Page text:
On the way back, I took a picture of the location where we found the Kirtland's. This photo represents typical habitat one could reasonably expect to find them in during the winter:

Female AMERICAN KESTREL, a type of small falcon:

My second favorite bird of the day was this GREATER ANTILLEAN BULLFINCH, a lifer for me and an uncommon species that has a patchy range limited to the Caribbean. It was another target bird of mine for this trip.

Our ship, the Emerald Princess, stayed offshore during this port of call and passengers traveled to and from her and the island via tenders (the ship's life boats). Here is the view of our ship from shore:


RUDDY TURNSTONE, the last bird I saw on the island of Eleuthera:

Finally, here are some scenery photos from the evening. This is the last view of the island of Eleuthera. Bye bye Kirtland's Warbler!

Late afternoon/evening scenery from the ship:

The evening was rather bittersweet as even though we knew it was our last night on the cruise, we still had a fun, relaxing time and savored the experience. It was an awesome final day on the Emerald Princess! Bird-of-the-day, of course, goes to the KIRTLAND'S WARBLER which was my #1 target bird for the entire trip, and runners-up go to the beautiful white-phase REDDISH EGRET as well as the very uncommon GREATER ANTILLEAN BULLFINCH, which were other targets for the trip. The full species list is below.

Good birding,

World Life List: 885 Species (9 life birds, see list below)

23 species + 3 other taxa on Friday:

  • indicates a life bird

Pelagic Sp.
Green Heron
Tricolored Heron

  • Reddish Egret (White Phase)

American Kestrel
Black-bellied Plover
Lesser Yellowlegs
Ruddy Turnstone
Royal Tern

  • Common Ground-Dove

Dove Sp.

  • Bahama Woodstar
  • Thick-billed Vireo

Gray Catbird

  • Bahama Mockingbird

Tennessee Warbler
Common Yellowthroat


Palm Warbler

  • Black-faced Grassquit
  • Greater Antillean Bullfinch
  • Painted Bunting

Passerine Sp.

Posted by skwclar 12:37 Archived in Bahamas Comments (0)

Day 4: At Sea

semi-overcast 79 °F

Thursday was another day at sea; however, the ship increased its cruising speed due to an ill passenger on board and we pulled into our next port of call, Princess Cays, Bahamas, in the evening - even though we would not be let off the ship until the following morning.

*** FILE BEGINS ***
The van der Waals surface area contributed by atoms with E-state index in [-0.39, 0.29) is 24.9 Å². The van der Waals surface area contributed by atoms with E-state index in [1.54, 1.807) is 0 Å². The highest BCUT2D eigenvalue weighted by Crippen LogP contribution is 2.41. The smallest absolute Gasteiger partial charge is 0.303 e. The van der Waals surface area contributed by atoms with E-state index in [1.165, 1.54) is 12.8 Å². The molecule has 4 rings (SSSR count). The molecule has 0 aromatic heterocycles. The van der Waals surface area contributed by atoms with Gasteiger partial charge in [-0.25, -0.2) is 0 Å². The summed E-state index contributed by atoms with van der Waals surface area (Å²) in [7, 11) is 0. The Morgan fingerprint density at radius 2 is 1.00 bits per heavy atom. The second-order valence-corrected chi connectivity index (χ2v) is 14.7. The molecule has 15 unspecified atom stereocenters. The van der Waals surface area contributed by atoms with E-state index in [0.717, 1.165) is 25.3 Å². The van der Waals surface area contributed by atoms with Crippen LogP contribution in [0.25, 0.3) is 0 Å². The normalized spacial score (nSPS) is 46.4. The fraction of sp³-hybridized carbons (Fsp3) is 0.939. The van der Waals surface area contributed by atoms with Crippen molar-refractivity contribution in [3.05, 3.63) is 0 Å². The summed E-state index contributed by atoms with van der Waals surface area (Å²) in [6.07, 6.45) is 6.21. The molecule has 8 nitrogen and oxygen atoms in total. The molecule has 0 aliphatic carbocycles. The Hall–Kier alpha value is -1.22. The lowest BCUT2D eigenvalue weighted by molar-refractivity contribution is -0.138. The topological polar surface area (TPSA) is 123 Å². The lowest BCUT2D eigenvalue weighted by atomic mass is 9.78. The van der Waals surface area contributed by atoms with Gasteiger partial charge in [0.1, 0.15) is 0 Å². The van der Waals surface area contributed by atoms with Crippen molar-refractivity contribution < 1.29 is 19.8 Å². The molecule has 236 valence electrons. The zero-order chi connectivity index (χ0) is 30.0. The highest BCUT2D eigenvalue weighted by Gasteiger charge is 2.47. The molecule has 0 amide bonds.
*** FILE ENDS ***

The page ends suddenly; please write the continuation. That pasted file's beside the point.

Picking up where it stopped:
It was another relaxing, laid-back day in the Caribbean consisting of lounge chairs, free smoothies, and warm temperatures. I even spotted a life bird for me: a pair of BROWN BOOBIES. I quickly grabbed my camera and raced down from the 15th floor (Lido Deck) to the 7th floor (Promenade Deck) and managed to take one photo of this interesting species. These birds, like any pelagic species, were always in flight when I spotted them and therefore harder to photograph. I noticed that they were hunting flying fish, which were equally impressive as they propelled themselves at least ten feet through the air before submerging back into the water. Here is one of the Brown Boobies:

While photographing the Brown Boobies, I also spotted an unidentified pelagic bird that was flying above the waves very far in the distance.

It was a great day of relaxing in the beautiful weather. I lounged in the reclining chairs on deck, swam a bit, ate whenever I pleased, and enjoyed the laid-back cruise experience. At one point, I spotted this ship which turned out to be the "Oosterdam" (pronounced "Oh-sterdam") which was the first cruise ship my dad was ever on!

Then, the island of Eleuthera, Bahamas came into view which is the island that contains our next port of call (for Friday), Princess Cays:

This is Lighthouse Point, where my dad and I would hike to while at Princess Cays:

A comedy show and movie under stars concluded a fantastic day. I spotted a total of three birds: the pair of BROWN BOOBIES, which was my bird of the day, as well as the far-off unidentified pelagic bird. The "complete" list is attached below. :-)

Good birding,

World Life List: 876 Species (1 life bird: Brown Booby)

1 species + 1 other taxa on Thursday:

  • indicates a life bird
  • Brown Booby

Pelagic Sp.

Posted by skwclar 12:09 Archived in Bahamas Tagged me people animals birds Comments (0)